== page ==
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Sunday, 25 August, 2002, 17:56 GMT 18:56 UK
Bags of trouble over haggis recipe
Haggis on plate
The FSA wants to stop the use of sheep's intestines
Plans by the food safety watchdog to alter a recipe for haggis have provoked fierce opposition in Scotland.

The Food Standards Agency (FSA) said it wants to stop the use of sheep intestines as the 'bag' for the traditional Scottish dish because of the possible risk of BSE.

The FSA said it was reacting to concerns after it emerged that sheep have consumed the same feed as that which was responsible for giving cattle BSE.


Sheep intestines are an important element of haggis and there is no way we will stop eating it

David Burns, Burns aficionado
It has asked the European Commission to ban the use of sheep intestines, which are used to make larger portions of the Scottish delicacy.

The recipe for haggis varies but it can be made using a sheep's stomach bag which holds a mix of sheep's liver, heart and lung; oatmeal; suet; stock; onions and spices.

An FSA spokesman said the risk posed by eating the animal's intestines was "theoretical".

He said: "Experts have revealed that it is possible for sheep to be infected with BSE, but there is no proof that this has actually happened.

"Theoretically they could have BSE, and their intestines is the place where the BSE would develop, for this reason we would advise people not to eat haggis which includes the intestines."

Haggis
The Haggis was immortalised by Robert Burns
However, the move has been criticised by political parties and fans of the bard Robbie Burns, who immortalised the haggis in his work.

The Scottish National Party said the measure was "officialdom gone mad".

A spokesman said: "This is quite simply completely mad.

"Haggis is known the world over as a symbol of Scotland and is a dish we are proud of.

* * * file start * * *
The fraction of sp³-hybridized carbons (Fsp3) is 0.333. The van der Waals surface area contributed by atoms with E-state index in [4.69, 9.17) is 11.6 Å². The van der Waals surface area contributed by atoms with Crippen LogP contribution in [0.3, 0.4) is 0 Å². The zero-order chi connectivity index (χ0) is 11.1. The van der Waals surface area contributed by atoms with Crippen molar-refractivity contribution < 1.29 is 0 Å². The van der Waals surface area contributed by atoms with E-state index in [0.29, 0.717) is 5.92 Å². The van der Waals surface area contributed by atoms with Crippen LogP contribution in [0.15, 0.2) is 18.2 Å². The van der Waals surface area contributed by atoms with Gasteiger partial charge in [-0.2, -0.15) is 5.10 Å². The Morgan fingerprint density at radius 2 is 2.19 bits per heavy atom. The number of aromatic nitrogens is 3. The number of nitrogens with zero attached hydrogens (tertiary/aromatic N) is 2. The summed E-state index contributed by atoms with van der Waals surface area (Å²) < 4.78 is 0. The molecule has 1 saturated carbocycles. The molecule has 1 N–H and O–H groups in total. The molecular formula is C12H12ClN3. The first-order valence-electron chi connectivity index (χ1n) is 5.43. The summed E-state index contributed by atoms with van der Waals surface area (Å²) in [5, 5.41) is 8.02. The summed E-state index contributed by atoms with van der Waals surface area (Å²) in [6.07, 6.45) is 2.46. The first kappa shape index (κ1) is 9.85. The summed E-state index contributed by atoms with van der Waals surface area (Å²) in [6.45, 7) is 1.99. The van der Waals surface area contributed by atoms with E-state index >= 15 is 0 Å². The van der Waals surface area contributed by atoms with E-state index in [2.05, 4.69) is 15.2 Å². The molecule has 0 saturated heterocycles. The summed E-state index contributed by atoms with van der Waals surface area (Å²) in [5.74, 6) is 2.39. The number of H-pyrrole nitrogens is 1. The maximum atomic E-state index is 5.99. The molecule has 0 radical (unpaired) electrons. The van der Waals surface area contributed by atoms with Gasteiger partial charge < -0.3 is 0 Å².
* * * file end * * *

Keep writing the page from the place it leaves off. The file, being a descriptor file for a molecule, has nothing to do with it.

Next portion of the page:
"To ban the use of sheep intestines, which are still a common ingredient, would be ludicrous."

David Smith, honorary secretary of the Robert Burns Howff Club, said he would be "appalled" if the ban was passed by the European Commission.

Mock heroic

His club regularly meets in the Globe Inn in Dumfries, which Burns frequented when in the area, to celebrate the poet's work.

Mr Smith said: "It is with great pride that Scots in the UK and abroad gather every 25 January to celebrate Burns' life.

"It would be ridiculous of we had to alter the way haggis is made because of this.

"Sheep intestines are an important element of haggis and there is no way we will stop eating it. Any different type of casing would just not be the same."

Burns honoured the haggis with his mock-heroic address to the haggis which celebrated the "great chieftain o' the puddin-race".

The FSA said it believed the ban would only affect traditional sausage casings which are still used by butchers across the UK.

 WATCH/LISTEN
 ON THIS STORY
The BBC's Clare Harkey
"Haggis fans are outraged"
SEAC Public Interest Representative Harriet Kimbell
"If the Food Standards Agency identifies an area where there is a potential risk it tries to minimise it"
See also:

23 May 01 | Scotland
02 Feb 99 | E-cyclopedia
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